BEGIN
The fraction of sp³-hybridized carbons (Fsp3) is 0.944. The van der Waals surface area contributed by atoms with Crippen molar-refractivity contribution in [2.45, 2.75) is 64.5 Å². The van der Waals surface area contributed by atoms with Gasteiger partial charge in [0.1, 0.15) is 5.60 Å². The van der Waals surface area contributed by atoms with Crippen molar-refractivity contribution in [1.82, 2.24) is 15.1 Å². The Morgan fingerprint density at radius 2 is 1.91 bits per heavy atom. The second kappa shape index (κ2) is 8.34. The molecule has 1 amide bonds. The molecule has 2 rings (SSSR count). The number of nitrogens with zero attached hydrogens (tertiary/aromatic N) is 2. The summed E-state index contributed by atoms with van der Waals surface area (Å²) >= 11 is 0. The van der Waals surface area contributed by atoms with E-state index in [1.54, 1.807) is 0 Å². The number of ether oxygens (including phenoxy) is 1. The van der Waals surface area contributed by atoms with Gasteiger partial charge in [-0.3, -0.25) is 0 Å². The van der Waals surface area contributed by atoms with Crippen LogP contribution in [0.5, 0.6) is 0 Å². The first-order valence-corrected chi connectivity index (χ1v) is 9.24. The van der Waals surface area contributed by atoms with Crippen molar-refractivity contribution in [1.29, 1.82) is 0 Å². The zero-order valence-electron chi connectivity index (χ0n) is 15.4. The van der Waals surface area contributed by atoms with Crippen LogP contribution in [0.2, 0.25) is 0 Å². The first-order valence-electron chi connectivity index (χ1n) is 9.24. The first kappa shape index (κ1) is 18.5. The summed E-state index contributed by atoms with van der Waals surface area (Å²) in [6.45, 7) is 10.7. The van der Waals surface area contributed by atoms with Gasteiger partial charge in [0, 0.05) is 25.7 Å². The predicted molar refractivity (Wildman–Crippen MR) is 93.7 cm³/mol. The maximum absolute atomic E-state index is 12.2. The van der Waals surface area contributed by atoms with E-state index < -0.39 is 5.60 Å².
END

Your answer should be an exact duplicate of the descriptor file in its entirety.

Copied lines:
The fraction of sp³-hybridized carbons (Fsp3) is 0.944. The van der Waals surface area contributed by atoms with Crippen molar-refractivity contribution in [2.45, 2.75) is 64.5 Å². The van der Waals surface area contributed by atoms with Gasteiger partial charge in [0.1, 0.15) is 5.60 Å². The van der Waals surface area contributed by atoms with Crippen molar-refractivity contribution in [1.82, 2.24) is 15.1 Å². The Morgan fingerprint density at radius 2 is 1.91 bits per heavy atom. The second kappa shape index (κ2) is 8.34. The molecule has 1 amide bonds. The molecule has 2 rings (SSSR count). The number of nitrogens with zero attached hydrogens (tertiary/aromatic N) is 2. The summed E-state index contributed by atoms with van der Waals surface area (Å²) >= 11 is 0. The van der Waals surface area contributed by atoms with E-state index in [1.54, 1.807) is 0 Å². The number of ether oxygens (including phenoxy) is 1. The van der Waals surface area contributed by atoms with Gasteiger partial charge in [-0.3, -0.25) is 0 Å². The van der Waals surface area contributed by atoms with Crippen LogP contribution in [0.5, 0.6) is 0 Å². The first-order valence-corrected chi connectivity index (χ1v) is 9.24. The van der Waals surface area contributed by atoms with Crippen molar-refractivity contribution in [1.29, 1.82) is 0 Å². The zero-order valence-electron chi connectivity index (χ0n) is 15.4. The van der Waals surface area contributed by atoms with Crippen LogP contribution in [0.2, 0.25) is 0 Å². The first-order valence-electron chi connectivity index (χ1n) is 9.24. The first kappa shape index (κ1) is 18.5. The summed E-state index contributed by atoms with van der Waals surface area (Å²) in [6.45, 7) is 10.7. The van der Waals surface area contributed by atoms with Gasteiger partial charge in [0, 0.05) is 25.7 Å². The predicted molar refractivity (Wildman–Crippen MR) is 93.7 cm³/mol. The maximum absolute atomic E-state index is 12.2. The van der Waals surface area contributed by atoms with E-state index < -0.39 is 5.60 Å².